Mid section view of two individuals settling a case through arbitration

Family Law Arbitration Lawyer

Arbitration is very similar to going to court, in that both sides present their case to a third person and then allow him or her to decide the matters in dispute. The process is often more formal than collaborative practice and mediation, with rules for evidence and a more rigid structure. The main difference between it and the regular court system is that it is private, and that you choose the arbitrator.

Before beginning arbitration, you and your partner will discuss possible forms of appeal if arbitration does not work. You will also choose whether the arbitration will be binding or nonbinding. If it is binding, the arbitrator's decision is enforceable.

 

COSTS AND BENEFITS OF ARBITRATION

At MacDonald & Partners LLP, we encourage the use of arbitration if it's the right process for your separation. Our Toronto family law arbitration lawyers will discuss the many advantages and disadvantages of divorce arbitration services, including:

  • When you choose your arbitrator, you may be able to choose someone who is particularly familiar with an area of importance to your case such as family-owned businesses or pensions.
  • You must pay the arbitrator's fees as well as your lawyer's fees, which may make the process more expensive than litigation in some circumstances.
  • The process may be considerably faster than regular litigation.
  • If you choose to engage in mediation/arbitration, in which the mediator can become the arbitrator if you are unable to reach resolution on any of your issues, the arbitrator will be familiar with your situation, which may save a great deal of time.
  • If you are not satisfied with your mediator in mediation/arbitration, you may not be pleased that he or she has the power to decide your remaining issues as arbitrator.

 

CONTACT MACDONALD & PARTNERS LLP

To decide whether or not arbitration is suitable for your family, call us at 416-971-4802 or send us an email to set up an appointment in our downtown or North York office.

 

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Frequently Asked Questions:

The best interests of the children is the governing principle for determining all questions relating to their parenting. Many parents are able to put aside their differences on the adult level and by concentrating on the children’s needs, work out the most suitable parenting plan in the circumstances. Sometimes they will need help from a family professional with a background in social work to better understand what their children are going through and to help them manage any emotional conflict that interferes with the discussion staying on track. Your lawyer can make a referral for this purpose. A prime consideration in the planning will be to determine how you and the other parent can continue to be involved with the children and remain a significant part of their lives. In circumstances where the relationship between the parents is too damaged to co-operate on the planning, some variation of sole custody to one parent subject to access by the other parent is usually negotiated or ordered.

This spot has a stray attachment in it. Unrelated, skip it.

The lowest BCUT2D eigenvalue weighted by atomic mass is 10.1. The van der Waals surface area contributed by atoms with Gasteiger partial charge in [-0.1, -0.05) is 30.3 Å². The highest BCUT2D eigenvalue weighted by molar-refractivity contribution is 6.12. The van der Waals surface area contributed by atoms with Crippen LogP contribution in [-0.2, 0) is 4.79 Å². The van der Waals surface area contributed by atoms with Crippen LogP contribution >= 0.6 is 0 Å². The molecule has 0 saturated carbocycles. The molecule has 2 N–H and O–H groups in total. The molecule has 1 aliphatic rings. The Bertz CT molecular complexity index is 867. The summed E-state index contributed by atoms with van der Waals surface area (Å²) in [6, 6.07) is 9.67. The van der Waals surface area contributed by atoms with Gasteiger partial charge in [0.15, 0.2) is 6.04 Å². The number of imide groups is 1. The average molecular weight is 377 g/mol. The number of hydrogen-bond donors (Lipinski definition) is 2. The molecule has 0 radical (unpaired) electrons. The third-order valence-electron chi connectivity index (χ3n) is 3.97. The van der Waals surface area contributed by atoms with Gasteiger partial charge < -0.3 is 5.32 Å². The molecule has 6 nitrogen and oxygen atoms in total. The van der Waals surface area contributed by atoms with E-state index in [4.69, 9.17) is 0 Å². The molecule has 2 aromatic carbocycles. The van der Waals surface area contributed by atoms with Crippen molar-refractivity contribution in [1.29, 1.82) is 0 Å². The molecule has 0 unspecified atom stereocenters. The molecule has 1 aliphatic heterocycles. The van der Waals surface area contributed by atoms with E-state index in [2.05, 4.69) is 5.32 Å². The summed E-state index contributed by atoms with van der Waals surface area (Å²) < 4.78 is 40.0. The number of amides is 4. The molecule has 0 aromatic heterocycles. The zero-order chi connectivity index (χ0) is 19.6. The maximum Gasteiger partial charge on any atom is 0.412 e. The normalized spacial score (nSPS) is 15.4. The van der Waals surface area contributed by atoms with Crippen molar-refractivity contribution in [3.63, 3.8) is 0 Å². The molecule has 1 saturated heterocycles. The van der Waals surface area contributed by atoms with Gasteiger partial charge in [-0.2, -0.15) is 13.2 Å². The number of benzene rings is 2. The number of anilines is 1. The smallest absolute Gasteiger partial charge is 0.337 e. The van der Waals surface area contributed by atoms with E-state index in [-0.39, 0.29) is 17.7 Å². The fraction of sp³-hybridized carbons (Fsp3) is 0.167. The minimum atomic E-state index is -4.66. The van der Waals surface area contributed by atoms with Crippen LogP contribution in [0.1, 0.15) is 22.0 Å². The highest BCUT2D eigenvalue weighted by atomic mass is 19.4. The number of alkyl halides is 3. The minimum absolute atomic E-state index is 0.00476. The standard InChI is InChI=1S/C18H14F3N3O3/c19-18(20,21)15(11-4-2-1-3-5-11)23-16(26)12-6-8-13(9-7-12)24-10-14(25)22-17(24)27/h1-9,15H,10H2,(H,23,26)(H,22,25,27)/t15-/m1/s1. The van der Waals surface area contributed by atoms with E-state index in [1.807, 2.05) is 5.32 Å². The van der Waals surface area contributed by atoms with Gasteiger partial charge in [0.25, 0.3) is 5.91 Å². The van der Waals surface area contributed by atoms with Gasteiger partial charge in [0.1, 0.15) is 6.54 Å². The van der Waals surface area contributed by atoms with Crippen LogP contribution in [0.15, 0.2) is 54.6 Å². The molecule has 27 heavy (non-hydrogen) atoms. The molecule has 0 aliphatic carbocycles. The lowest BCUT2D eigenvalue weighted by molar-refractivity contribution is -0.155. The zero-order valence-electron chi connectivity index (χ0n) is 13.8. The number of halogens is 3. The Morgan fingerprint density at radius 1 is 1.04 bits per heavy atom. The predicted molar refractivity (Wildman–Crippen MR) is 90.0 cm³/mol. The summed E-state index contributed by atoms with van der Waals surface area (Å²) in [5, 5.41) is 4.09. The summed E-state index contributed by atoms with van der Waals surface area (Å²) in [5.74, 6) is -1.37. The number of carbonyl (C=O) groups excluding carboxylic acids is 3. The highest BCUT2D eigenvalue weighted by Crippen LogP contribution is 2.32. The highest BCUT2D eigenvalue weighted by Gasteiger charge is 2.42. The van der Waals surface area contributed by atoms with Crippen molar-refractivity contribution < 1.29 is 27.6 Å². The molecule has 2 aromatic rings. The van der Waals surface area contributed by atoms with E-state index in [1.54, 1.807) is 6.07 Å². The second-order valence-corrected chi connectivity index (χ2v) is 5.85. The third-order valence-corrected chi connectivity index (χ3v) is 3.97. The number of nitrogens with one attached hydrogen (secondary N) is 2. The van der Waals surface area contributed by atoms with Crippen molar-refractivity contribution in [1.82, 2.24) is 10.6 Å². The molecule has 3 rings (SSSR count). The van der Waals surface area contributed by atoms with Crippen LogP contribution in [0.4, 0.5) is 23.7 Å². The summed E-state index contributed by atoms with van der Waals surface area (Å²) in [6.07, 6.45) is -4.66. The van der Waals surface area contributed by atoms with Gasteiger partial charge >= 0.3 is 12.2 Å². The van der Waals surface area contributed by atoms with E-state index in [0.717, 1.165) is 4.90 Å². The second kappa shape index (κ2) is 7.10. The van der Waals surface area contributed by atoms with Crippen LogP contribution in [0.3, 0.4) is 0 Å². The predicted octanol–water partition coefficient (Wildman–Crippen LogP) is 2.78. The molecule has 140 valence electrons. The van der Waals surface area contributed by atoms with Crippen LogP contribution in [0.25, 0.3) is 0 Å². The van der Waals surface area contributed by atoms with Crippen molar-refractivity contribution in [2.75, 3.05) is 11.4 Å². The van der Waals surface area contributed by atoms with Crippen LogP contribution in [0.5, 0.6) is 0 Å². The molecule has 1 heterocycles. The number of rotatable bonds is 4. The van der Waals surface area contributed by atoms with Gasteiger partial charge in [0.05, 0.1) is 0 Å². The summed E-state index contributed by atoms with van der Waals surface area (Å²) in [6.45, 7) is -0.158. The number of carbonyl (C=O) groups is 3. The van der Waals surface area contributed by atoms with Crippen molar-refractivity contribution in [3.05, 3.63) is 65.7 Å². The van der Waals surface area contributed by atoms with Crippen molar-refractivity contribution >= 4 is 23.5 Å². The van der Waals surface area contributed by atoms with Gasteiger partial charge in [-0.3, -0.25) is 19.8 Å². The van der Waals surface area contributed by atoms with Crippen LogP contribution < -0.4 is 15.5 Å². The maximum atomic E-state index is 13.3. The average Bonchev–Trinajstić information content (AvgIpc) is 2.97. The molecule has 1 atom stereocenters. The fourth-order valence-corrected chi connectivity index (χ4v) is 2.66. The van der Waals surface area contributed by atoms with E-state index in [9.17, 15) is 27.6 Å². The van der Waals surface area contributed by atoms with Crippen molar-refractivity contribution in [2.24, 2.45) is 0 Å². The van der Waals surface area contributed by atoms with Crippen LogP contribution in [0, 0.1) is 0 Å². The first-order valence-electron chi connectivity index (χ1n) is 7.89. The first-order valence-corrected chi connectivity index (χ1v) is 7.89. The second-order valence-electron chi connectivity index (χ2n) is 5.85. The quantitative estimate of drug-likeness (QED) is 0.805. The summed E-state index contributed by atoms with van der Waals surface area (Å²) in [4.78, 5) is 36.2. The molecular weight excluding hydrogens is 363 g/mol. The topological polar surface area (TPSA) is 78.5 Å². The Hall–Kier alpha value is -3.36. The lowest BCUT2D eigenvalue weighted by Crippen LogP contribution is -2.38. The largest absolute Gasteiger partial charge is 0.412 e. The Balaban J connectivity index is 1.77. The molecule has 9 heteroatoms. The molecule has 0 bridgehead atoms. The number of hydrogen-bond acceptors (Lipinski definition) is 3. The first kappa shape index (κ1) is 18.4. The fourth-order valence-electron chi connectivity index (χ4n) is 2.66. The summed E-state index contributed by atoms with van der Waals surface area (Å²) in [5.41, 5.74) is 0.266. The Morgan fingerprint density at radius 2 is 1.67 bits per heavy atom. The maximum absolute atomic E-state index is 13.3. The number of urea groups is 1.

Married spouses (but not unmarried spouses or common law spouses), upon their separation, are entitled to a division of the property acquired by them during cohabitation under the marriage. However, it is not the property, itself, which is divided; it is the value of the property. The process involves an accounting of the value in a procedure that creates a debt owed by one spouse to the other, not a right to a physical partition and transfer of actual property. Subject to certain exclusionary rules, property of every kind acquired during the marriage comes into the accounting -- the value of land and buildings, bank accounts, pensions, accounts receivable, and everything else the value of which can be expressed in dollars. The property acquired during the marriage can be the increases (gains) in value of property that was owned at the time of the wedding, as well as the value of the several items of property purchased after the wedding. The values used in the division process are net of debts and liabilities; that is, the debts and liabilities are deducted from the positive value of the property. To calculate the payment owing by one spouse to the other, an accounting is made of the "net family property for each spouse". Generally speaking, net family property is a spouse's net worth (assets less liabilities) at time of separation less the spouse's net worth at the time of the wedding (except for a matrimonial home that is owned at the time of the wedding). In the ordinary case, the debt created or the payment that is owing is one-half the difference between the greater net family property and the lesser net family property. The spouse with the greater net family property owes this amount to the other spouse. Because this payment balances the values of the property holdings of the spouses, the payment is called an "equalization payment." Where an equalization payment would be "unconscionable" the division of the difference between the net family properties is adjusted to be more or less than one-half. An example of a calculation of an equalization payment is: Husband Wife Value of property, date of separation $200,000 $350,000 Value of property, date of marriage 15,000 50,000 Net family property $185,000 $300,000 Difference between nfp's $115,000 ($300,000 - $185,000 = $115,000 One-half the difference is $57,500 ($115,000 / 2 = $57,500 Wife pays this amount to Husband 57,500 (57,500) Value of holdings after equalization payment $242,500 $242,500